Thirumalai Chem.: New decade...New dynamism...Not really...
A one product wonder
Thirumalai Chemicals is a two product (on paper), 37 year old Mumbai based 'wonder', which has stuck to the knittings, all these many years, and has very little to show for it. Set up to make and sell Phthalic and Maleic anhydride, which are petro based offshoots, and which again are derived from petro based inputs, it has a tough call to act on. So much so, that with the
raw material price of benzene hitting the higher orbit, the company was forced to stop manufacture of maleic anhydride. A switch to butane as the input alternative the company adds, was not of much help following the worldwide economic meltdown in 2008. Though it has stopped the manufacture of maleic anhydride (its present installed capacity to make the product is a piddling 12,000 tonnes), it continues to outsource and then resell the product. As a matter of fact goods purchased for resale accounts for a little over 6% of net sales of Rs 6.2 bn in FY10. Fortunately the company appears to have the input cost of orthoxylene - the raw material for phthalic anhydride well within its control. Two petro based raw material inputs - one well within its control, and the other outside the purview of its control, or some such! Strange indeed are the ways of market forces. (It also has a curious offshoot, in the generation and sale of wind mill based electricity).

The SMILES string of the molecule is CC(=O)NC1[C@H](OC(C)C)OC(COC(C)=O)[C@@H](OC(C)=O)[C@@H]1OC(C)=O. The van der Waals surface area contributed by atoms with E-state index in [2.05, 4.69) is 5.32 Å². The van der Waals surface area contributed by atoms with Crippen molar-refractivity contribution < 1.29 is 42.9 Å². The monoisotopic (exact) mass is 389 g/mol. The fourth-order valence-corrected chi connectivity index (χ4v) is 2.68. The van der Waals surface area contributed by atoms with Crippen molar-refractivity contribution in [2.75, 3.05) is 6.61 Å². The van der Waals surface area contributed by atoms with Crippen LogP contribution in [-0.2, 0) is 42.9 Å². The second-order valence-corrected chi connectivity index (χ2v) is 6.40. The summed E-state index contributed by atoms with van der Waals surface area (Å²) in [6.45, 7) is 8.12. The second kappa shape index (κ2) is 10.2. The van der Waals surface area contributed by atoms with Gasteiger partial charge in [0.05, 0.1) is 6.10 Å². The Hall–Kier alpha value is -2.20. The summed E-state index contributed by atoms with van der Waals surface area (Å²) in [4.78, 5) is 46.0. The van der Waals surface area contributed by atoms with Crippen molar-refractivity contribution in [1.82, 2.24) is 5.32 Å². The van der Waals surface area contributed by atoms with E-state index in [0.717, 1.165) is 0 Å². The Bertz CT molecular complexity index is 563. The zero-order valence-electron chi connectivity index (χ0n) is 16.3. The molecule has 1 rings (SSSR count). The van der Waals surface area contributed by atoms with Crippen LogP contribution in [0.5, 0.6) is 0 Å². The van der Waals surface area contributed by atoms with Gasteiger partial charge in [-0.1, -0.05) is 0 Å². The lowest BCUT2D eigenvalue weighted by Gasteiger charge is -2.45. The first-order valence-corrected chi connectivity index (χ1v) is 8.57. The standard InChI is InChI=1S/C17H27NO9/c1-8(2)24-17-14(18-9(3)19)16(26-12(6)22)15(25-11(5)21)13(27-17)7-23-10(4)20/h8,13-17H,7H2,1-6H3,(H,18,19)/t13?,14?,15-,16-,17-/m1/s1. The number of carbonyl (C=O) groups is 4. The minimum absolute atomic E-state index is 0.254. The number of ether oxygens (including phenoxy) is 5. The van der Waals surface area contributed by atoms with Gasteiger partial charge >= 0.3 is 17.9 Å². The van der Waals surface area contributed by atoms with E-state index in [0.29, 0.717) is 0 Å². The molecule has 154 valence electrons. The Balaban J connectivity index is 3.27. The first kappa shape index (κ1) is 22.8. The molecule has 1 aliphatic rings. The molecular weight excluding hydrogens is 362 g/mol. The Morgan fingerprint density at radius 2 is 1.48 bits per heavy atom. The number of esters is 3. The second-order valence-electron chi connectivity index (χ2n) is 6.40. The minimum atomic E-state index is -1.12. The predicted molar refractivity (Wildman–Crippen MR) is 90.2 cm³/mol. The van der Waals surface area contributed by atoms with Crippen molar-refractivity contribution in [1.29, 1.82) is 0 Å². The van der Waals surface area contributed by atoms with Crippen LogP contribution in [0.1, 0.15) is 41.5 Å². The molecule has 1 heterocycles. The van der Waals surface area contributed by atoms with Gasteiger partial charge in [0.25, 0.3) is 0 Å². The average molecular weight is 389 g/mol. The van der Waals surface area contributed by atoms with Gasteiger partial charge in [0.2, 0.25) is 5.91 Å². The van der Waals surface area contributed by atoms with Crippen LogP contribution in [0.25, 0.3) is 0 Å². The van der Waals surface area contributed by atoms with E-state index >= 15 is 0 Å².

An intermediate product